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January 4, 1863

Columbus, Ky Jan the 4th, 1863

Dear wife it is with pleasure that i sit down once more to let you know

that i am well now and hope you the same and Milton to . i wrote you a

letter yesterday and one to Mother to and told you in that letter that

there was a likehood of our _____ staying here for some time but was

mistaken that time for we have Marching orders for Halena Arkansas. We

will start to Night or tomorrow on a Boat Jim Gaston and T J(?) Bill

here today and Jim Paterson to. no more at presant. direct your

letters to Cario Ill as before

yours truly

John Loveless

i will write as soon as i get there

write soon

John A. Loveless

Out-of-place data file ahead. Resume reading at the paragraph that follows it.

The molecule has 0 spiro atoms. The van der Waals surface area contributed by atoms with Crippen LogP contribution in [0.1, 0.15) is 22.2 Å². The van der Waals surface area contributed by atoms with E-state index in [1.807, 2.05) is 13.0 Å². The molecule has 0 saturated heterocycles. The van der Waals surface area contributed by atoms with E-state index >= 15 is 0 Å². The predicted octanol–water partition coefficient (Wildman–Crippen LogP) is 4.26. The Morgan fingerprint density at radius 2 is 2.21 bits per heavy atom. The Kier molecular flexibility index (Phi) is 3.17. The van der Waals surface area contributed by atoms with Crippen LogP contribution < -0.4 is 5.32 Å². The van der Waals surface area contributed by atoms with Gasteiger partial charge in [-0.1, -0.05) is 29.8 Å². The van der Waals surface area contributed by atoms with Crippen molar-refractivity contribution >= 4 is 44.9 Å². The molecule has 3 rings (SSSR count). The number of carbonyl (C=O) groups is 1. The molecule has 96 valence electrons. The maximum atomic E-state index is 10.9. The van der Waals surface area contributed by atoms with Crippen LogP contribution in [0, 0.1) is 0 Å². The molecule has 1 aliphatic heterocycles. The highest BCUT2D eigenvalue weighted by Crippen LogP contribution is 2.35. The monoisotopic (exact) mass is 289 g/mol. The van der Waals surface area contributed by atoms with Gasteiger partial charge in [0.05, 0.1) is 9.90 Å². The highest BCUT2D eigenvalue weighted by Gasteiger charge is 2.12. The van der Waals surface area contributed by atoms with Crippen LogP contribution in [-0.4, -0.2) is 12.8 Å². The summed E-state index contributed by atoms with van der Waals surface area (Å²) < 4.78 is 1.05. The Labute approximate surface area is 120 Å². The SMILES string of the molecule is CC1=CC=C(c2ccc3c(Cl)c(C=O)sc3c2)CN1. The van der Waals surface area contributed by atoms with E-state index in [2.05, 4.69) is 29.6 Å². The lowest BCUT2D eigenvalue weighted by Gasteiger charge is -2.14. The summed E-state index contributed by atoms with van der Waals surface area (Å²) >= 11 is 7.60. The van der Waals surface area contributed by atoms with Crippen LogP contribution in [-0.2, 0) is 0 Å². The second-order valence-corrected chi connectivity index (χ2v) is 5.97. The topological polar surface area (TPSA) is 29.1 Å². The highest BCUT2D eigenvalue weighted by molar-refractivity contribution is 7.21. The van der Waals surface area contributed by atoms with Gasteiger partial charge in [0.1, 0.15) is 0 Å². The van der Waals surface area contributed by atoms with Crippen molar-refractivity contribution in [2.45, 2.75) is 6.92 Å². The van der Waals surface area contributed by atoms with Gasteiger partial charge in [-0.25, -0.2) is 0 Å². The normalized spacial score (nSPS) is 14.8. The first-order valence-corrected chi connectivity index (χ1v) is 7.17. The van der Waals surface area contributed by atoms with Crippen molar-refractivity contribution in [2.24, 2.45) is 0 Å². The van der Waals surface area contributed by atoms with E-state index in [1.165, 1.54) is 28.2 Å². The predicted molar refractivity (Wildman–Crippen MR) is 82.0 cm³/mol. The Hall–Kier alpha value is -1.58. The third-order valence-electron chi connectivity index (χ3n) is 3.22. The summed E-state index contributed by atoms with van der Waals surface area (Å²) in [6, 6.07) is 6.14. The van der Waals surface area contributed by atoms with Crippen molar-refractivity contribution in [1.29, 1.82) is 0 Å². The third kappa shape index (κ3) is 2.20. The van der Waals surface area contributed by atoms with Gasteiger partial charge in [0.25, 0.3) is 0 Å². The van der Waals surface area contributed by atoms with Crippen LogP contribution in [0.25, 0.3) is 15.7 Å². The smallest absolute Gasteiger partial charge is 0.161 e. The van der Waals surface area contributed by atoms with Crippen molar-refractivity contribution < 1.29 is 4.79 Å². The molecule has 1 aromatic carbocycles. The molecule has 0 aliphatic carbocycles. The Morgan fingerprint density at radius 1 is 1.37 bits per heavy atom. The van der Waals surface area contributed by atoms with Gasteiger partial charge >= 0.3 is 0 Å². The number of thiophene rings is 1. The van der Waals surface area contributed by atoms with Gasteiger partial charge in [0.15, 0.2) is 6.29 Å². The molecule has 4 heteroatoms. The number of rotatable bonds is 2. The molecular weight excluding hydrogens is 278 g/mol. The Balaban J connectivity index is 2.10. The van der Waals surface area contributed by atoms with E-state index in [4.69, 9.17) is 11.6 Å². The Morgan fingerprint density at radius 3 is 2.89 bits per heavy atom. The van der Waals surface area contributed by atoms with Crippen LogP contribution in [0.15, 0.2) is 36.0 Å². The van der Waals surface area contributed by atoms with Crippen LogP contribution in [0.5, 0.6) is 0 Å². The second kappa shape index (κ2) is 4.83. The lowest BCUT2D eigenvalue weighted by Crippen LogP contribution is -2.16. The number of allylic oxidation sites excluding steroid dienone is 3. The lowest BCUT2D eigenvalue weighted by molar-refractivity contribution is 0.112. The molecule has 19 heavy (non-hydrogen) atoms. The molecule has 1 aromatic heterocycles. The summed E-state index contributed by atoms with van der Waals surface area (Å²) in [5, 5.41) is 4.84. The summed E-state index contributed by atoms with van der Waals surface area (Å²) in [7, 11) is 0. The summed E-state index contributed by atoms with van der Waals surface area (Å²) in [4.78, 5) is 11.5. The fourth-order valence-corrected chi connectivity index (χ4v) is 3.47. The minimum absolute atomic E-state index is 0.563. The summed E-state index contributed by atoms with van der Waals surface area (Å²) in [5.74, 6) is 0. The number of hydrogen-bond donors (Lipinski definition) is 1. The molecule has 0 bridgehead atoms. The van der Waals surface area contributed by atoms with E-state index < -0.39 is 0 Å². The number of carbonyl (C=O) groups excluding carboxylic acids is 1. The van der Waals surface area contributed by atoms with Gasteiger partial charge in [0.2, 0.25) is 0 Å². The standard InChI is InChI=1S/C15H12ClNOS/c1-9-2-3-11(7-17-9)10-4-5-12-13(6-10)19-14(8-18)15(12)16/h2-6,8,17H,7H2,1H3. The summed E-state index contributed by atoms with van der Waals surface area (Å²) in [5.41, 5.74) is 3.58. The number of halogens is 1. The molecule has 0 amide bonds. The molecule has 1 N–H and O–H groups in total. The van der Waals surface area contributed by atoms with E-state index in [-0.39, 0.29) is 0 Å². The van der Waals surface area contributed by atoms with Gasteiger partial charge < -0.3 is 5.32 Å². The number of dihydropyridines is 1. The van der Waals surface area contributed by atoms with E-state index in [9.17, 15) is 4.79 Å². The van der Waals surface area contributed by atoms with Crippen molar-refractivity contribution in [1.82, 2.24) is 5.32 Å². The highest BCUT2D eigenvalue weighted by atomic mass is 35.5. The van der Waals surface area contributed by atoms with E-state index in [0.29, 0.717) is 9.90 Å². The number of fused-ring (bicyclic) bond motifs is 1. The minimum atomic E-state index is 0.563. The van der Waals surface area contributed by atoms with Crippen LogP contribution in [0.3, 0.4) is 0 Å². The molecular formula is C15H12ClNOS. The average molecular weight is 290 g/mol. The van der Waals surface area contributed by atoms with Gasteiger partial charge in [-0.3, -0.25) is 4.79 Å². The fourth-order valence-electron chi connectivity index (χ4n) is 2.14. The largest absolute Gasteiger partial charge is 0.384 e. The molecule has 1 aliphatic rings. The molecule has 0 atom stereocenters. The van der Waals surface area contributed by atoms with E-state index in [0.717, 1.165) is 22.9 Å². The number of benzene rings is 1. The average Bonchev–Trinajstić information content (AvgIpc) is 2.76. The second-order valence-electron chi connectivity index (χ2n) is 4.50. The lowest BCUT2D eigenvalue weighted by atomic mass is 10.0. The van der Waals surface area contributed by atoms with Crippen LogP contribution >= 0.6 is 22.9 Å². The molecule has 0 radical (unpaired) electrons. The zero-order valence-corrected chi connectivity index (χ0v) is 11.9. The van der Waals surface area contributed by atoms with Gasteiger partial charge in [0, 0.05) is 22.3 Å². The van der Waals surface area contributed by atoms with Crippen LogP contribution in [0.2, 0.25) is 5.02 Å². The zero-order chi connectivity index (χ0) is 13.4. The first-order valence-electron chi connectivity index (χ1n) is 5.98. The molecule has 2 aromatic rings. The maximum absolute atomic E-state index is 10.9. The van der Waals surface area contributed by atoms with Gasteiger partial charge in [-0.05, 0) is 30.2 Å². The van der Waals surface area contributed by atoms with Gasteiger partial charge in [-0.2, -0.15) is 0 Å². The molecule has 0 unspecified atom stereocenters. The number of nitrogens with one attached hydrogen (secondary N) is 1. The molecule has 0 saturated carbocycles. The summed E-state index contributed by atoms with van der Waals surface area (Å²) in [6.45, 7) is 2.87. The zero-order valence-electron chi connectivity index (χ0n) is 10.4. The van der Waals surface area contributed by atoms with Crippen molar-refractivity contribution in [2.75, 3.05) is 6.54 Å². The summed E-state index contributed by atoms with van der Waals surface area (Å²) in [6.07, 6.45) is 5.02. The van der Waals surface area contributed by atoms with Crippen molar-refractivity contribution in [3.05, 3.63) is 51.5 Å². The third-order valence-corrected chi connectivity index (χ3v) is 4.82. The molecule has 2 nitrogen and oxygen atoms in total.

Helena, Arkansas is about 220 miles away from Columbus KY where John was located.  In later letters, John reveals that the orders had been rescinded and he continued to stay at Fort Halleck in Kentucky.  It was likely a great turn of fortune for John.  The Battle of Helena was a huge battle, on July 4, 1863, between the Union held town, run by General Prentiss with 20,000 troops.  Over crowding of the town was an issue, with the men re-naming the town “Hell-in Arkansas”.  The battle was planned by Confederate General Theophilus Holmes to take pressure off of the Vicksburg Campaign which began in December 1862 and ended July 4, 1863 – the same day as the Battle of Helena.  Vicksburg Mississippi, about 175 miles to the south of Helena, was a fortress city that protected the last Confederate controlled portion of the Mississippi River.  Ultimately, the Battle of Helena resulted in 239 Union losses and 1614 Confederate deaths.  The Vicksburg Siege resulted in nearly equal losses between sides at 805/6 – but the Union side, starting with 77,000 troops, had 164 men missing or captured while the Confederate side, starting with only 33,000 troops, had 29,620.  Over 29,000 of the Confederate losses were surrendered on the last day of the siege.  Much more information can be found about the Vicksburg Siege here.

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